My journey to Northumberland was on much more than a whim.  My hours of lockdown contemplation had landed some uncomfortable realisations and of particular note was how many creative textile experiences I had denied myself.  Take wet felting, I am passionate about textiles and wool and yet I had avoided wet felting for years because of a fear of lack of physical strength.  Pondering this sad assessment, I recalled wet felter and willow weaver Anna Turnbull of Biteabout Arts, who had come onto my radar after a chance find of an exhibition of her amazing St Cuthberts Cloak in Wooler Church.  I had really enjoyed chatting with Anna at Woolfest last year and remembering that she was a teacher, I made a plan of action.

And so on a bright Sunday morning after a number of twists and turns, I arrived at Biteabout Farm near Wooler, feeling happy that I had got myself as far as starting my challenge.  Anna has made a fabulous studio where she teaches her felting and willow weaving skills and encouraged by Anna's quiet and friendly disposition, I settled down at my work table by this attractive window.

Chatting amicably while I followed Anna's instruction, it was most interesting how quickly I made progress and how my long held concerns barely surfaced.  Before I knew it, I was putting down my 2nd layer of merino fibre and looking forward to a hearty and delicious home made soup lunch.

While felt making is certainly a physical process, I was delighted to find that it was way more achievable that my long held perceptions.  Like most crafts, it is all in technique and as Anna guided me in applying the correct amount of soap and water, by early afternoon my felted piece was looking very promising.

A little more rolling and pummeling and my felting was complete and ready to be pulled onto glass lamps.  I look at my lamp every day and marvel at its completion and wonder how I had denied myself such a rewarding experience for so long.  I am so grateful to Anna for making my learning session happen and for so generously sharing her knowledge and in doing so opening a new door that may have otherwise remained firmly shut.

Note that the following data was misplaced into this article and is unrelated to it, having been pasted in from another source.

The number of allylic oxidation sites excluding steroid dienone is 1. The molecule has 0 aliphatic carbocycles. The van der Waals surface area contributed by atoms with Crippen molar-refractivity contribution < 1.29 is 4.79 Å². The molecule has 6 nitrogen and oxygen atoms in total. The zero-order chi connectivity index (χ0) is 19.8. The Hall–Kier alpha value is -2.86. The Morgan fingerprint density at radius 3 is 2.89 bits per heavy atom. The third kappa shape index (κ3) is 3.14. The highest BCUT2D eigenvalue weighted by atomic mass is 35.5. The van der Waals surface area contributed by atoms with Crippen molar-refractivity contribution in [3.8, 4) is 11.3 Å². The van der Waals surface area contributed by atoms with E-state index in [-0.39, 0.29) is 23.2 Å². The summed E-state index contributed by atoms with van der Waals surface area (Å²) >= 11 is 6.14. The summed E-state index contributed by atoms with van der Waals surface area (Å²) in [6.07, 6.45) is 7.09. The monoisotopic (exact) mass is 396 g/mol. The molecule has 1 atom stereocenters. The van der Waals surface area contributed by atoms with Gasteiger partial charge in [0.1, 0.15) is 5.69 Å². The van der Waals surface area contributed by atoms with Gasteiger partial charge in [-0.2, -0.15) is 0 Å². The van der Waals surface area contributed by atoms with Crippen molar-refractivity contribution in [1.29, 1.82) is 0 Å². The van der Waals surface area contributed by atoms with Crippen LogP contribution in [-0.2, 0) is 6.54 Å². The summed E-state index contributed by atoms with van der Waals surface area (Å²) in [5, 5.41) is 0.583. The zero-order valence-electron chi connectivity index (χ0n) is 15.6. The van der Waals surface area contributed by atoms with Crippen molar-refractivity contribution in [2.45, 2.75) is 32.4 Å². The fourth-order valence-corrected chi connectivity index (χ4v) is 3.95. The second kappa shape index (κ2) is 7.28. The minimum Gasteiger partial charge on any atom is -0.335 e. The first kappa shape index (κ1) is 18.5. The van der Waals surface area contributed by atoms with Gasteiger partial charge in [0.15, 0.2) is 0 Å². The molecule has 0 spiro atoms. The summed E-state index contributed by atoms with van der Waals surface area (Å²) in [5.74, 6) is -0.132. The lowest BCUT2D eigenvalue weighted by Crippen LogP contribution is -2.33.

My time at Biteabout Farm was over all too quickly and this very attractive creation caught my eye as I took one last look at her work.  Anna purchases much of her willow from the Somerset Levels and I have a mind that this stunning willow and felt bag may yet find its way back!

With a few extra days for taking in the natural beauty of the Northumberland, I also followed up a recommendation to visit Whistlebare in the nearby Cheviot Hills.  What a glorious greeting to be met at by these gorgeous Angora goats as I drove along Whistlebare's picturesque driveway.  Whistlebare produces mohair and other yarns from their own goats and sheep with the utmost care and attention to each stage of production.

The newly extended Whistlebare studio was a delight to safely visit and savour the yarn and patterns that they produce.  Such friendly and knowledge people who are delighted to share information about their products and to help customers make informed choices, I highly recommend a visit to all yarn lovers who are in the area.

Of course I had to take a little something away with at least another small challenge.  Circular needles are new to me this summer and lacy knitting with Whistlebare beautiful Angora wool is work in progress - I have lots of long winter nights ahead to crack this one!